And once you’re pale enough, Lady Perfectionism herself welcomes you through the gates of hell:

C’mon Loser, try a little harder. You’ll be fine, once [this or that] happens, once you throw up or starve yourself enough, once you get it all together and back under control, get those abs tight, move out of your parents’ basement, lose that extra weight, meet The One (or one of many), have that child before you’re 40, publish that book, make that money, get your face in magazines, only then… only then. Just sacrifice your presence for the greater good. No one is watching you right now, anyway. Not until you…

Photo: Marija

Life is a process in which we’re constantly moving, going two steps forward and one step back.

But regardless of what or where you’ll be in a month, a year or twenty years from now, you can’t be someone or something other than what you are at this exact moment, which by the way, is the only amount of time we can handle.

Perfectionism is everything except the now. It is a parasite, it feeds on presence.

It is not only an enemy of art, but also of community and of the entire concept on which the whole of nature and life is based: synergy.

Where do you end and where does otherness begin? Whatever your answer to this question, are you sure?

So recently, in my late twenties, I finally stopped pretending, although—and here comes the deadly P, once again—I’m still not perfect at being imperfect. I realized I was sick but I couldn’t remember when I’d become infected. Maybe in my childhood, when my immune system was still not entirely developed and some imperfect son of a bitch looked at me disapprovingly.

Our biggest fears and deepest wounds are created in that tender period, when we can’t yet distinguish between truth and lies, when everything is a fairy tale and we’re all princesses and cowboys.

Ever since then I’ve carried the lie, the scarlet letter of perfectionism that has often kept me from being in the right place at the right time.

I’ve boycotted all my relationships, until my latest failure which somehow succeeded in opening my eyes. Almost every day, I used to make up stories that would substitute reality – think creative running on psycho.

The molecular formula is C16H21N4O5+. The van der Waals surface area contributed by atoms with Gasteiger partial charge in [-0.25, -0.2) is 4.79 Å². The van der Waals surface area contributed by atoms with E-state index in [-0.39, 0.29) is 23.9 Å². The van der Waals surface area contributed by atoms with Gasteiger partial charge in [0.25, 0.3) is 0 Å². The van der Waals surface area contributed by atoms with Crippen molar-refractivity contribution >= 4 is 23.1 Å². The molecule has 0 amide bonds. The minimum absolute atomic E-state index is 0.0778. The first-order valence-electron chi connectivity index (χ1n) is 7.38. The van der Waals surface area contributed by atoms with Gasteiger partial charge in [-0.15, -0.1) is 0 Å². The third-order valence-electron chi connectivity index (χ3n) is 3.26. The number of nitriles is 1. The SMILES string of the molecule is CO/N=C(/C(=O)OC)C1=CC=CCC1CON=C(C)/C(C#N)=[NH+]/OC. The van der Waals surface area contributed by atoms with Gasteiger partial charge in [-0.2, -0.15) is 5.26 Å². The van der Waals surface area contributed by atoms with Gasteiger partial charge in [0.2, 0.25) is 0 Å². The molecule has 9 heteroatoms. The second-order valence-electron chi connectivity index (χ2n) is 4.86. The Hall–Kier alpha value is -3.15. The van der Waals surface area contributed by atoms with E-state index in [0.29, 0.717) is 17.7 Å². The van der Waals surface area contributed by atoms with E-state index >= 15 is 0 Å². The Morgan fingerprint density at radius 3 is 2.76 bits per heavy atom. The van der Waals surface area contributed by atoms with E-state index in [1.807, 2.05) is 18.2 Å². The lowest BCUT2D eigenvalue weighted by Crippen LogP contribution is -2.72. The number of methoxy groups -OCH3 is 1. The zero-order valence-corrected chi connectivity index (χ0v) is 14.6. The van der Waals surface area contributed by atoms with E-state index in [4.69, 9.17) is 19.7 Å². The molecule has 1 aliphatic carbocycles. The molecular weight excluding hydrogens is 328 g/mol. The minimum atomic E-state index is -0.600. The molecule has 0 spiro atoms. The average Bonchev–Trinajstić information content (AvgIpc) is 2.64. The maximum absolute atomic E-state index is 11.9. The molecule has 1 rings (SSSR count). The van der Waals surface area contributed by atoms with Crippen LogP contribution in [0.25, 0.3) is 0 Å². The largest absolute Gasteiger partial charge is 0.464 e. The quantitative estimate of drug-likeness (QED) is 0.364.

If, say we were at a dirty-looking supermarket in some South American town that’s not even on the map, I’d say:

Hey, you know what? We’re not here right now. We’re in Venice. We’re about to have dinner at our own Palazzo, and you’re not wearing that ugly T-shirt or I, this old sweater… we’re actually dressing up for dinner and the guests are waiting. So let me fix your bow tie.

It may sound romantic, except that all I can remember now from my last relationship are things that never happened. I missed out on so many rainy, muddy days, filled with romance, smelly dogs, cockroaches in my apartment, naked joy for life, ugly hotel rooms, the neighbors yelling, the neighbors frying things, because well, we were at the fucking Palazzo, having high-class dinner with our imaginary guests before we left on our fucking gondola.

I tried to make him perfect and not being able to do anything else, he returned me the favor. It hurt. So this is it, you mean to say? I’m not the one you’re looking for? Yes, this is it. Face it. Eat it. You’re not the one. You’re not it. Read it again: You, the know-it-all, pretty bitch, are not enough!

But… what do you mean?

I mean that you’re so busy scripting out your life that you forget to live it. Who’s going to act in that movie of yours? When is it going to be played? Who’s going to want to see it?

And then you end up sore from so much writing, and swollen because the script is still inside of you, undigested – because let’s be honest, who could eat that? Please, don’t let it be your children. Don’t force them into being the actors for your life’s premiere. I am that hurt child and I hope to never be that hurting mother.

The worst kind of disease is the one you don’t know you have. Because it paralyzes you just enough so you can’t fall down on your knees and weep. You’re still that shit, not knowing that it smells.

You can say or hide all you want, but you can’t deny all the facts in your life — facts that end up following the invisible map at the very core of your being. Until that map is drawn with your own hands, you’re still sick, no matter where you are or who you’re with.

Oh and did I mention it is also terminal? All right, we’re all terminal to different degrees. You and I will disappear, soon enough. But this is murder I’m talking about.

I don’t want to be murdered, I’d like to die on my own terms, thank you! I don’t want to skip through this life, in the pursuit of a more suitable existence, that’s always playing hard to get.

So, realizing the evil that had been done to me, I did what any reasonable, imperfect, fucked-up human being would do. I said: Enough!

After all that has been taken away from us at different moments in history and in our own lives—wisdom, freedom, comfort, you name it—this is one power that still remains untouched. The power to say: fuck off! The power to decide what will and what won’t stay.

Even if I don’t really know where I begin or where I end, or how or when or who I happen to be, I know how to say: Stop!

My goodbye letter to Perfectionism went something like this: